‘Computer Crime & Intellectual Property Section’ Ransomware

Posted: June 25, 2012

‘Computer Crime & Intellectual Property Section’ Ransomware Description

Computer Crime & Intellectual Property Section Ransomware Screenshot 1'Computer Crime & Intellectual Property Section' ransomware is a variant of the Trojan commonly-identified as Trojan:Win32/Reveton.A. Like Police Central e-crime Unit (PCEU) ransomware, the Strathclyde Police Ukash Virus, 'Poliisi Tietoverkkorikos Tutkinnan Yksikkö' Ransomware and similar ransomware Trojans from this family, 'Computer Crime & Intellectual Property Section' ransomware displays a fraudulent pop-up that claims that your PC is guilty of being used in various embarrassing crimes (such as distributing or viewing illegal forms of pornography). Regardless of the veracity of that accusation, 'Computer Crime & Intellectual Property Section' ransomware isn't affiliated with any type of law enforcement and doesn't have any legal right to block your PC, no matter what 'Computer Crime & Intellectual Property Section' ransomware claims. SpywareRemove.com malware researchers recommend a toll-free means of restoring your PC by deleting 'Computer Crime & Intellectual Property Section' ransomware in an anti-malware scan, although, sometimes, it may be also necessary to disable 'Computer Crime & Intellectual Property Section' ransomware before this will be practical.

All the Reasons to Give 'Computer Crime & Intellectual Property Section' Ransomware's Ransom Zero Credibility

'Computer Crime & Intellectual Property Section' ransomware presents itself as an affiliate of the United States government as 'Computer Crime & Intellectual Property Section' ransomware uses a web page pop-up to cover the entire desktop of the infected computer. This pop-up warns that you've been caught indulging in illicit file-viewing activities and must pay a hundred dollar fine through Paysafecard or Moneypak. However, as a ransomware Trojan that's incapable of detecting any type of crime, 'Computer Crime & Intellectual Property Section' ransomware should always be treated as malicious and illegal software itself, equivalent to any other type of Trojan. SpywareRemove.com malware analysts also note that 'Computer Crime & Intellectual Property Section' ransomware may vary its pop-up warning according to the victim's location; this Trojan family has been observed to include numerous pop-up variants for different countries, particularly those based in Europe.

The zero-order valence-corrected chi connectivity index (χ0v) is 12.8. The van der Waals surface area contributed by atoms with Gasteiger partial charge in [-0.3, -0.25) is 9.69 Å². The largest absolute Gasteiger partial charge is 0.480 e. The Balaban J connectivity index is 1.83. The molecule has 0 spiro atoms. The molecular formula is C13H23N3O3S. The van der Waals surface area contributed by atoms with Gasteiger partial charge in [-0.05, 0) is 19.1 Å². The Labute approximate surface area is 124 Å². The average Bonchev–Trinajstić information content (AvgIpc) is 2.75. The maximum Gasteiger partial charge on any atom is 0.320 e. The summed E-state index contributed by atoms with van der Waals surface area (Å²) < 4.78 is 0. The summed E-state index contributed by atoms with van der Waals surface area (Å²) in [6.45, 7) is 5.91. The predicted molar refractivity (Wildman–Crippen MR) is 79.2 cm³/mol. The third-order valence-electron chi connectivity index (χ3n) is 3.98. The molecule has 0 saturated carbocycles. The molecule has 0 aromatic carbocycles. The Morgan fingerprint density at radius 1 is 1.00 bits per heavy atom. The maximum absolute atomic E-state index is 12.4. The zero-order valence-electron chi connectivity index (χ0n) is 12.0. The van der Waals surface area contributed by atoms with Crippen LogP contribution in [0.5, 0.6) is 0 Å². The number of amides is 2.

Although 'Computer Crime & Intellectual Property Section' ransomware's pop-up alert doesn't cause damage to your PC and, in fact, simply prevents you from interacting with the rest of your operating system, 'Computer Crime & Intellectual Property Section' ransomware may also download and install other PC threats with different attack capabilities. SpywareRemove.com malware analysts are especially concerned with the potential presence of PWS:Win32/Reveton.A, a related PC threat that's designed to steal passwords and equally confidential information.

Removing 'Computer Crime & Intellectual Property Section' Ransomware with a Less Than Hundred Dollar Charge

'Computer Crime & Intellectual Property Section' ransomware's ransom fee should never be paid, since 'Computer Crime & Intellectual Property Section' ransomware doesn't have any form of legal merit and isn't likely to unlock your PC even after its demands are met. Under normal circumstances, disabling 'Computer Crime & Intellectual Property Section' ransomware should be used as a preliminary step for enacting 'Computer Crime & Intellectual Property Section' ransomware's deletion safely as shown below:

  • Booting your PC via a removable drive or network-accessible drive can help to launch an OS without launching 'Computer Crime & Intellectual Property Section' ransomware, which is likely to place itself in your default Startup folder. Safe Mode may also be useful for this purpose.
  • After 'Computer Crime & Intellectual Property Section' ransomware is deactivated, SpywareRemove.com malware research team recommends scanning your PC with an anti-malware program that can detect 'Computer Crime & Intellectual Property Section' ransomware and any other PC threats that may be involved with 'Computer Crime & Intellectual Property Section' ransomware.